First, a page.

Impossible Burger Panel
Unlike Santa, it does exist (apologies to my five year olds in the audience)! I don’t know why they call it the “Impossible Burger” perhaps because it can’t possibly be true, but, you guessed it, it is. This morning I went to a panel moderated by Kate Krader all about the next new it thing in food, the Impossible Burger.
If this is the first you are hearing about it, just wait, in no time you’ll see it will be everywhere! It’s a burger made to taste like meat that is made of, well, not meat. A plant based burger, if you will, but not quite a veggie burger. I know it’s confusing. Really, it’s it’s own entity.
“The idea that this [meat] is facilitated in a lab is erroneous…it’s about combining ingredients to be more than the sum of it’s parts…this is really the thing chefs do every day” — Pat Brown, MD, PHD CEO/Founder of Impossible Foods, Panelist
Over the past five years, Impossible Meats has designed this “meat” to mimic the notes that carnivores seek when they bite into it. From the sizzle, the smell, the juiciness and the color, they’ve approached this goal from every angle.
Seeing it ground up in burger form—red in the middle and charred on the outside— it really looks like meat. Guests of the panel were served medium rare burgers, from what I saw, some really loved it, others immediately tapped out after the first bite. While opinions were split, none could deny that it was super cool to see innovation taken to this level. Seeing a breaking news new menu item—ingredient(?)—at it’s infancy is super exciting. Seeing extremely experienced chefs work with it and put it on their menu is revolutionary.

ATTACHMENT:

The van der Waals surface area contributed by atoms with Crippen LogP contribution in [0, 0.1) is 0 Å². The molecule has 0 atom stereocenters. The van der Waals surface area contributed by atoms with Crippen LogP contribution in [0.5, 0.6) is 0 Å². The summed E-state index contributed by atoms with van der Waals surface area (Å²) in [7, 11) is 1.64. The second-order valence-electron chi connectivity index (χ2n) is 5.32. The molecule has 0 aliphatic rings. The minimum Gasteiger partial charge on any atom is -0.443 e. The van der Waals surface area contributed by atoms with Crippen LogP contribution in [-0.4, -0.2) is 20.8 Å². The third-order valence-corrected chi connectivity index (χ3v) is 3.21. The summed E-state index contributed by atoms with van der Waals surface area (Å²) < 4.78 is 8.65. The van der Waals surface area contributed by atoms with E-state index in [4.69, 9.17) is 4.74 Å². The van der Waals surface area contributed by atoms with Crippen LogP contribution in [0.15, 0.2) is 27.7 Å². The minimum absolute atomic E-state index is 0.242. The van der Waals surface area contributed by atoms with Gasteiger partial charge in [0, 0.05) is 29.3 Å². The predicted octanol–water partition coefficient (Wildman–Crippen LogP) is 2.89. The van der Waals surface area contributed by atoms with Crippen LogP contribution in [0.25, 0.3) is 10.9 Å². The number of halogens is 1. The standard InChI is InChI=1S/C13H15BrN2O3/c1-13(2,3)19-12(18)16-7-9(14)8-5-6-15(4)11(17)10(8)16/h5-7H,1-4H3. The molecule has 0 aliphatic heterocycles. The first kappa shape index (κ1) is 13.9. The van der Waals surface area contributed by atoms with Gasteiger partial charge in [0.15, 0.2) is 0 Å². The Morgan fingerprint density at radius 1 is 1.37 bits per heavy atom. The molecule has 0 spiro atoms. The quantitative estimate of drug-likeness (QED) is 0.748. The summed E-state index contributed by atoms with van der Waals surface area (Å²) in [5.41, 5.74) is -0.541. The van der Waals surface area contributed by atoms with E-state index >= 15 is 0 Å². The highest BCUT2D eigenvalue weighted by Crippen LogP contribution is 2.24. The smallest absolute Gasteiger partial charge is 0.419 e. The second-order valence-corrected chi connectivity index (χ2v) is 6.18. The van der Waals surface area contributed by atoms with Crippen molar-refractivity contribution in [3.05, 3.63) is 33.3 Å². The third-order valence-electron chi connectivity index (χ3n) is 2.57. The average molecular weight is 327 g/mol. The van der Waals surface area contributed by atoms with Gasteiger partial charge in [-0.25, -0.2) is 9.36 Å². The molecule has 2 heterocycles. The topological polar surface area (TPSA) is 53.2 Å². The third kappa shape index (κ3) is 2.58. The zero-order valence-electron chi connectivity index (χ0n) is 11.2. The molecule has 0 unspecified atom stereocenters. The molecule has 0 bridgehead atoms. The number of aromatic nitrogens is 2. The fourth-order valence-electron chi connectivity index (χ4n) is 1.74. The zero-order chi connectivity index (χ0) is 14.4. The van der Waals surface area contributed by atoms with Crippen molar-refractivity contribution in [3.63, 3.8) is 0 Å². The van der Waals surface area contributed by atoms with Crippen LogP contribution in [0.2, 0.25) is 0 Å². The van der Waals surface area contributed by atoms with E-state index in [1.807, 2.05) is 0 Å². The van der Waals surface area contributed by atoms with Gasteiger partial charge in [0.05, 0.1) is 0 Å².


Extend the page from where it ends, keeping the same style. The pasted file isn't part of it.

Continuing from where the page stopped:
“Shifting people’s tastes away from meat is going to be difficult…If you told me five years ago that we’d have cauliflower steaks and avocado toast…” —Kelly Dobkin, Senior Editor of Zagat, Panelist
Touching on meat in correlation to religion, career and in turn financials was exceptionally interesting, though the part we spent the most time on was the sustainability factor. Harvesting the ingredients for this meat is far less impactful on mother nature. Not only are those cows safe to live free happy lives, but the impact on land and water is far less extensive. The question remains, how does this “meat” become a societal go-to? Perhaps Sierra Tishgart Senior Editor, Grub Street, Panelist is right with her thoughts that millennials will be the ones to give it recognition.
“Millennials want a food with a story, they want to express themselves with what they do”.
I think she’s so spot on. With the harmonious pairing of creative chefs, like panelist Brad Farmerie, putting their Impossible Meat creations on the menus of their trendy restaurants where millennials regularly inhabit, it’s hard to believe it will gain traction in a faster way—especially, since it’s not going to be sold in grocery stores to the average consumer until a little ways down the road.
Check out the impossible, well, improbable and let me know what you think!